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Mexico City Travel Guide

About Mexico City

Sprawling, untamed and home to more than 20 million inhabitants, Mexico City is the very definition of a metropolis. The Mexican capital is one of Latin America's most important economic and cultural cities, mixing colonial architecture, mansion-filled neighbourhoods and gritty, sometimes grim, urbanisation.

The city started as the seat of the mighty Aztecs, before Spanish conquistadores deceived and destroyed them in the 16th century. Very little of the original town remains, as huge cathedrals and other buildings were hurriedly constructed over the main temples. But excavations have revealed some of the Great Pyramid of Tenochtitlán, and any time a construction company digs up the ground for a new building, the ancient Aztec city rises to the surface.

Today, the capital is an uproarious mix of affluence and poverty, hip and hard-working. Enthusiastic artists and boisterous musicians operate in and around the fashionable, tree-lined districts of La Condesa and Colonia. Here you'll find a lively café culture and trendy nightlife amidst beautiful colonial-era architecture.

In the south are several gated, super-rich neighbourhoods, but also the youthful University City and Frida Kahlo's former home. Many parts of the north and east are poorer and a bit less safe, but there are sites of cultural significance dotted all over the city.

Mexican cuisine is known across the world and with good reason. But nowhere does Mexican food quite like Mexico City, where culinary traditions from across the country are brought together. Excellent food can be found everywhere, from ubiquitous street stalls to the many hole-in-the-wall eateries and more up-market restaurants. International fare is also popular among the city's steadily growing middle class, particularly Western European and Japanese cuisine.

Despite its seemingly endless urban spread, Mexico City is also home to vast swathes of parkland. The expansive Bosque de Chapultepec is one of the largest city parks in the world, while Desierto de los Leones is a forested wilderness on the city's south-western fringe.

Brightly painted, open-topped trajineras (barges) trawl Mexico City's mysterious ancient canal system in Xochimilco; all that remains of the lake that the original Aztec city was built around for defence. It's an essential slice of the city's rich past that's all but lost forever after the conquest. The Spaniards quickly drained it and today the thirst of the city's 20 million inhabitants continues to reduce water levels by draining aquifers, which in turn means the city is slowly sinking.

Key facts

8.705,100 million (Distrito Federal); 21,503,700 million (Mexico City region)
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Featured Hotels


Hotel Escandón

Hotel Escandón offers quite remarkable value for money. It is situated in the Escandón neighbourhood, just 10 minutes away on foot from the hip Roma-Condesa regions of the city. But if you want to get there faster the free bicycle hire is bound to be an attractive feature; as are their spacious rooms, on-site fitness centre and room service. There is a restaurant in the hotel serving authentic Mexican food and plenty of restaurants and cafes on the same block as the hotel.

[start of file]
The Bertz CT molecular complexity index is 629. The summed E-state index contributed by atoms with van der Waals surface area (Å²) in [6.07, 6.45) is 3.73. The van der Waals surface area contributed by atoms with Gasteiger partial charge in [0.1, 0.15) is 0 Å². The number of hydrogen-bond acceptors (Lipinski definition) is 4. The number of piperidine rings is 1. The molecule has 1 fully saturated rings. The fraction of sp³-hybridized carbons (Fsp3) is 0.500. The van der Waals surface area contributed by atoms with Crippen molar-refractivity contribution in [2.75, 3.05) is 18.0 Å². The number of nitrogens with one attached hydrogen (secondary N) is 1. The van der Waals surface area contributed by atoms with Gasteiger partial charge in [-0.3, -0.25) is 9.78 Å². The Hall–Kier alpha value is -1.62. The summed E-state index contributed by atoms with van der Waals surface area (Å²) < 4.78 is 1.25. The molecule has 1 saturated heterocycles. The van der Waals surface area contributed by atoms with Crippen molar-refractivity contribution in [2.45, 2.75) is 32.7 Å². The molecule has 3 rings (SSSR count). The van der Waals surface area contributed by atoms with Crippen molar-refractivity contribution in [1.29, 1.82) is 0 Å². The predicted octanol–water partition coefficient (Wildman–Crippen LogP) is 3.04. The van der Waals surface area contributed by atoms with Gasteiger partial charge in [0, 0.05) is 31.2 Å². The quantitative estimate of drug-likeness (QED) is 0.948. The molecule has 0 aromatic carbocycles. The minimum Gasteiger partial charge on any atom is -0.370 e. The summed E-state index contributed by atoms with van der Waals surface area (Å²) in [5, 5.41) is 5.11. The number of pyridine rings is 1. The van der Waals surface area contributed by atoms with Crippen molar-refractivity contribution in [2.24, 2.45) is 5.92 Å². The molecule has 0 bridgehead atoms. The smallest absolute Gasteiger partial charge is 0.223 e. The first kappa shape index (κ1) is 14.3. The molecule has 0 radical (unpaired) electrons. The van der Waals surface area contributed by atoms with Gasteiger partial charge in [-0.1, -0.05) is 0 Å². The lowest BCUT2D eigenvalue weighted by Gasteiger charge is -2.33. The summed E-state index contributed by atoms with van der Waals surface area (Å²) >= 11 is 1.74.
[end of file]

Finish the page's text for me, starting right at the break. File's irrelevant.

Camino Real Polanco México

Stylish, modernistic with bold yellow and pink walls, the Camino Real was designed by Mexican architect Ricardo Legorreta. Luxurious and original, this Mexico City hotel is renowned for a huge mural in the entrance lobby by artist Rufino Tamayo. Spacious guest rooms offer views over a delightful garden and large pool with terrace. Convention facilities include a business centre and meeting rooms, shops and a gym.

Hotel Majestic

Boasting an enviable location overlooking the fine historic monuments of the Zócalo the 85-room Hotel Majestic has five large suites. A mirrored lobby is adorned with fountains and Mexican tiles. Choose a room overlooking the square for bird's eye views of the daily ceremonial raising of the flag at 0600. Simple décor centres on comfort with a TV mini-bar coffee-making facilities and rustic wood furniture. Popular terrace restaurant Terraza overlooks the Zócalo and serves basic Mexican and international food at reasonable prices.

Gran Hotel Ciudad de México

A shrine to art nouveau styling, this is one of the most elegant and original hotels in Mexico City. The lobby has a cathedral-like quality, with a stunning coloured-glass window canopy overhead, ornate wrought iron balconies and lifts at either end. Located conveniently on the Zócalo in the Centro Histórico and a 15-minute drive from the airport, this Mexico City hotel also has convention facilities, making it popular with the business community and upmarket travellers. The 124 rooms all have art nouveau touches and TVs. There is a restaurant in the lobby and a terrace café over the square.

Hotel Casa Gonzalez

Finding a better choice in terms of a central location, low price and excellent quality all at once is likely to be tough. Yet somehow Casa Gonzalez combines a small, personal guesthouse feel with close proximity to Paseo de la Reforma making it excellent value for money. The property has its own little garden and each room has a private bathroom.

Hotel Gillow

Located in the heart of the Centro Histórico, this elegant mid-range hotel in Mexico City is perfectly placed just a stone's throw from the Zócalo and its fine architecture and museums. An attractive art deco-style facade opens up onto a cheerful, rose-coloured marble lobby hung with leafy plants. Rooms boast a simple pastel colour scheme together with TV and private bathroom with views overlooking the street or a quiet inner courtyard. A reasonably priced restaurant Capilla and bar offers a decent range of international beers and liquors together with Mexican dishes with a global twist.